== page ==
With coronavirus cases not showing any signs of slowing down, scientists are also continuously seeking new forms of treatment. The latest promising coronavirus treatment is an infusion of stem cells that are derived from the umbilical cord.
A small study published in the journal Stem Cells Translational Medicine, conducted by researchers from the University of Miami, suggested that stem cells from umbilical cords provided coronavirus patients with safe treatment. The researchers saw that there was a boost in the survival rate of the patients involved in the study and recovery was faster.
The study utilised a double-blind randomised trial. Twenty-four coronavirus patients were made part of the study. Half of them were suffering from lung damage. The 12 participants who have lung damage received two stem cell treatments administered several days apart. Each treatment had 100 million cells. The other half of the group received a placebo.
A month later, the researchers noted that there was a 91 percent survival rate in the group that had the stem cell treatment. The other group who only received the placebo had a 42 percent survival rate.
The researchers noted that there were no serious side effects and that the treatment was safe. Considering that they saw an improved survival rate in the group with lung problems, the researchers suggested that COVID-19 patients who are dealing with acute respiratory distress syndrome (ARDS), which is a serious lung condition, could benefit from the said treatment.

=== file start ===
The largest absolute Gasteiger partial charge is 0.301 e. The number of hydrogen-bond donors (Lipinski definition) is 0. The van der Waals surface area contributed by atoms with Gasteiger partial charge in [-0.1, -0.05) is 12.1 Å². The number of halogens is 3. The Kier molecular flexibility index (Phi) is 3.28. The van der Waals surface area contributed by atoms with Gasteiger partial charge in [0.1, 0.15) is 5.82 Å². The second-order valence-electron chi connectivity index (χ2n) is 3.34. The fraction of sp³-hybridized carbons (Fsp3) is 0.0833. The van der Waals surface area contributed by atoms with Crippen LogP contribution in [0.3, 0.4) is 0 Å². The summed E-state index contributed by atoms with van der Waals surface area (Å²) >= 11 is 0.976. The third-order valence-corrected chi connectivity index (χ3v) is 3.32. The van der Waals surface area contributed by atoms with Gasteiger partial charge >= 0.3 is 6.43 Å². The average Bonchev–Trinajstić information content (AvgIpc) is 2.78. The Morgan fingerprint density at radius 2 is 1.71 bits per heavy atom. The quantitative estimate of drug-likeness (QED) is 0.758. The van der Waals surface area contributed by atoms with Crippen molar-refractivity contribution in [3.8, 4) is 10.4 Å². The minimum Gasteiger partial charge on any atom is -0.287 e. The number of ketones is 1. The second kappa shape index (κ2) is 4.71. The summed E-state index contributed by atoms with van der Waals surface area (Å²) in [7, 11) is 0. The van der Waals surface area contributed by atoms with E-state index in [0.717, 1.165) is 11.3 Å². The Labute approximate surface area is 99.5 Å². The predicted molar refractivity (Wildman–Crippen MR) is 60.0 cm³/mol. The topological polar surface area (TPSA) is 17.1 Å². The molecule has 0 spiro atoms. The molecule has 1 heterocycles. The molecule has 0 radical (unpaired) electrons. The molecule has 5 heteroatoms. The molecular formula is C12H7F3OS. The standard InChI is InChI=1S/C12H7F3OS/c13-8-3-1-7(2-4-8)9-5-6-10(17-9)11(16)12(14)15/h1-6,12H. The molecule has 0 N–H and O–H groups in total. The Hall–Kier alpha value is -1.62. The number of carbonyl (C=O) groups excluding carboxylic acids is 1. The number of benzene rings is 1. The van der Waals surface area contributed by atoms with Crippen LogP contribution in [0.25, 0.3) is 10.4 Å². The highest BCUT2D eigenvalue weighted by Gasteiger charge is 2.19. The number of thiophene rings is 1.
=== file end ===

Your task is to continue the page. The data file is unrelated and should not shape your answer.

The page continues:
Hopkins Medicine revealed that patients normally suffer from ARDS as their pneumonia due to COVID-19 becomes more advanced. In this stage, the air sacs start to fill with fluid, which leaks from the lungs' blood vessels. ARDS can be defined as a form of lung failure, and patients who deal with this are often the ones who require a ventilator to breathe.
Aside from benefiting patients dealing with ARDS, the researchers also saw that there was a reduction in terms of inflammatory cytokines. Hence, there were lower levels of inflammation among patients overall.
The promising results derived from the small study prompted external experts to call for larger and multi-center clinical trials in order to establish efficacy. New York Post stated that Dr. Steve Lubinsky, NYU Langone Tisch Hospital's medical director of respiratory therapy, said that these stem cells have already shown anti-inflammatory effects in animals.